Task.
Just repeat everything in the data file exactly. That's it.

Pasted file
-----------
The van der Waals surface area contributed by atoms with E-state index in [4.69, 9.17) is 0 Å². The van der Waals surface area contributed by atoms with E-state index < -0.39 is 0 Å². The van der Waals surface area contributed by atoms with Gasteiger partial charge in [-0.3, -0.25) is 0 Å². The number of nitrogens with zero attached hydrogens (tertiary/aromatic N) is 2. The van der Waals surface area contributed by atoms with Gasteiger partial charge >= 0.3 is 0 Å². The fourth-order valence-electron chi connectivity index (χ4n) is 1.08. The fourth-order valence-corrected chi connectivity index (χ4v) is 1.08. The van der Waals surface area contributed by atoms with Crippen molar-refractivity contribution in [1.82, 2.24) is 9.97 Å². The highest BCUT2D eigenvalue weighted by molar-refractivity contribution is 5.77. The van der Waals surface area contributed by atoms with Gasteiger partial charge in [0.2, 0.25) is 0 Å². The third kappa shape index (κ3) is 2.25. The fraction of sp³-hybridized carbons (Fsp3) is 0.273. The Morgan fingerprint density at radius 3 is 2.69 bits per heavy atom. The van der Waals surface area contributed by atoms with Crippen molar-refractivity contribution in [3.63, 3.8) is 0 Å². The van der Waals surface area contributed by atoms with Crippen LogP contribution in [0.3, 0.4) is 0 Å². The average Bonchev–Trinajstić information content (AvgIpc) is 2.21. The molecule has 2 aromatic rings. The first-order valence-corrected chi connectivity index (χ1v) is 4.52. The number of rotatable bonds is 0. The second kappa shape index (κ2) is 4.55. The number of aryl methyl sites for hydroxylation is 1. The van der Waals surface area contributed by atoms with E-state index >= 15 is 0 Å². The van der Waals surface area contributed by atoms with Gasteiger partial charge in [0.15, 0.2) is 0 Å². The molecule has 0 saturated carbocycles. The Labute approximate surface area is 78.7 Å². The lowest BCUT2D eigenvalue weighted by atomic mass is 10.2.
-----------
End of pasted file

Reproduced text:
The van der Waals surface area contributed by atoms with E-state index in [4.69, 9.17) is 0 Å². The van der Waals surface area contributed by atoms with E-state index < -0.39 is 0 Å². The van der Waals surface area contributed by atoms with Gasteiger partial charge in [-0.3, -0.25) is 0 Å². The number of nitrogens with zero attached hydrogens (tertiary/aromatic N) is 2. The van der Waals surface area contributed by atoms with Gasteiger partial charge >= 0.3 is 0 Å². The fourth-order valence-electron chi connectivity index (χ4n) is 1.08. The fourth-order valence-corrected chi connectivity index (χ4v) is 1.08. The van der Waals surface area contributed by atoms with Crippen molar-refractivity contribution in [1.82, 2.24) is 9.97 Å². The highest BCUT2D eigenvalue weighted by molar-refractivity contribution is 5.77. The van der Waals surface area contributed by atoms with Gasteiger partial charge in [0.2, 0.25) is 0 Å². The third kappa shape index (κ3) is 2.25. The fraction of sp³-hybridized carbons (Fsp3) is 0.273. The Morgan fingerprint density at radius 3 is 2.69 bits per heavy atom. The van der Waals surface area contributed by atoms with Crippen molar-refractivity contribution in [3.63, 3.8) is 0 Å². The van der Waals surface area contributed by atoms with Crippen LogP contribution in [0.3, 0.4) is 0 Å². The average Bonchev–Trinajstić information content (AvgIpc) is 2.21. The molecule has 2 aromatic rings. The first-order valence-corrected chi connectivity index (χ1v) is 4.52. The number of rotatable bonds is 0. The second kappa shape index (κ2) is 4.55. The number of aryl methyl sites for hydroxylation is 1. The van der Waals surface area contributed by atoms with E-state index >= 15 is 0 Å². The van der Waals surface area contributed by atoms with Gasteiger partial charge in [0.15, 0.2) is 0 Å². The molecule has 0 saturated carbocycles. The Labute approximate surface area is 78.7 Å². The lowest BCUT2D eigenvalue weighted by atomic mass is 10.2.